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EPACA has been a very strong supporter of efforts by the European Commission and the European Parliament to make sure that the functioning of those institutions and their interactions with all external stakeholders are transparent.
EPACA has been a very strong supporter of efforts by the European Commission and the European Parliament to make sure that the functioning of those institutions and their interactions with all external stakeholders are transparent.

EPACA and Transparency International host a debate on what lies in store for transparency in EU lobbying

Thumbnail EPACA and Transparency International host a debate on what lies in store for transparency in EU lobbying

Brussels, 6 September 2016 - On 6 September, the European Public Affairs Consultancies' Association (EPACA) and Transparency International hosted a joint event – Transparency, Accountability and Integrity in the EU Institutions: The future of the Transparency Register. With panellists representing the European Commission, the European Ombudsman, and academia, the debate centred on the ongoing work to revise the EU Transparency Register.

Public interest in transparency is seen to be increasing across the EU, and so are expectations for openness and accountability. This is seemingly reinforced by the fact that, of the 1,700 responses received to the Commission consultation on a mandatory Transparency Register, more than 1,000 came from individuals.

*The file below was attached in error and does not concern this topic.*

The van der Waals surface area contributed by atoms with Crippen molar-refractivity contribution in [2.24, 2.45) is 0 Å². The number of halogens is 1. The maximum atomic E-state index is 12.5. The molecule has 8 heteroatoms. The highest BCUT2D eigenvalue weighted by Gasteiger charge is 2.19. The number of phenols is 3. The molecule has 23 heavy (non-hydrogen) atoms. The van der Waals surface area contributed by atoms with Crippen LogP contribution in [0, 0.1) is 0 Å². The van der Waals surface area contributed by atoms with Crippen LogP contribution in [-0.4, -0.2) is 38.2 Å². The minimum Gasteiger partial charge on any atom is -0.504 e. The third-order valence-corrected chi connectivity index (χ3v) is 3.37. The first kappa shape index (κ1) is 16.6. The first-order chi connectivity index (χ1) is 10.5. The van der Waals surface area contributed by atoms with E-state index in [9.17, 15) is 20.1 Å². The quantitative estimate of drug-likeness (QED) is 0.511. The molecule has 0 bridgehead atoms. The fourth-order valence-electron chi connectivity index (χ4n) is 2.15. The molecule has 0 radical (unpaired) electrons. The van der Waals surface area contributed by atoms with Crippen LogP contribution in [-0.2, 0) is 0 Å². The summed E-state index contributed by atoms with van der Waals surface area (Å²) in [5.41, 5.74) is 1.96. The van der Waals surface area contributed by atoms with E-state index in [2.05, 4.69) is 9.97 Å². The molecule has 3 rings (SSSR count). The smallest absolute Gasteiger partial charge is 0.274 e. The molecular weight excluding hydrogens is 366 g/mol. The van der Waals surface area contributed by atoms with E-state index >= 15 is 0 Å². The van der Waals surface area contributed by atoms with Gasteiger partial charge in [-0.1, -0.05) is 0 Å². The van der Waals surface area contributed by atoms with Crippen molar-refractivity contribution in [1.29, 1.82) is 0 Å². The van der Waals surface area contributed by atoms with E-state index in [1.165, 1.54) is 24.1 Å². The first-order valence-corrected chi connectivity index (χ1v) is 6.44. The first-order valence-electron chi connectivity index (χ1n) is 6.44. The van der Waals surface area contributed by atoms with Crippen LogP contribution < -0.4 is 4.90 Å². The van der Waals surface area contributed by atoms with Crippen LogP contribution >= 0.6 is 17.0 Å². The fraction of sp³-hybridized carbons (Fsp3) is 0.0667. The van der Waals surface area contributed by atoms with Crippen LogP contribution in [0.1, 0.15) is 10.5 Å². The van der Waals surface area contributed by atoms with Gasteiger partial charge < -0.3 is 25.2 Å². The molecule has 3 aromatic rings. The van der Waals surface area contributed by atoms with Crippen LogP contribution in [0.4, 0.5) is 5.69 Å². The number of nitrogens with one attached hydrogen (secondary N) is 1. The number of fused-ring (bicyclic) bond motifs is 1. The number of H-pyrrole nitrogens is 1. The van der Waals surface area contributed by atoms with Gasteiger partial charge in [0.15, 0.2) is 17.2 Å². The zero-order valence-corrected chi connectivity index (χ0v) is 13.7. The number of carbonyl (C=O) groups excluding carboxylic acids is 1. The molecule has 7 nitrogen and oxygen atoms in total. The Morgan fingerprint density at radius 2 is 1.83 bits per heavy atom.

In addition, the consultation responses show a strong desire for a mandatory register covering all three main institutions. However, while there is room for improvement, the EU is seen as being ahead of most Member States in terms of transparency in the decision making process.

This is an area in which the EU is seen as having a central role, and respondents to the consultation in particular appear to expect the EU to take the lead. In view of this, Transparency Register reform could well go some way towards reinforcing credibility and confidence in the decision-making process. Broadening the focus to cover all levels of the institutions and not just those actively lobbying could also prove useful, as lobbying is a two-way street.

Perhaps one of the most topical issues raised during the debate related to the ‘revolving door’ and the need for greater clarity on the institutional background of those who go on to take prominent roles in industry. The fact that the Inter-Institutional Agreement is not legally binding was also raised.

Nevertheless, the Commission is working towards finalising its work on a proposal on an Inter-Institutional Agreement for a mandatory register, and expects to be finished by the end of September, after which negotiations with the Parliament and the Council will begin.

 

 

07 Sep 2016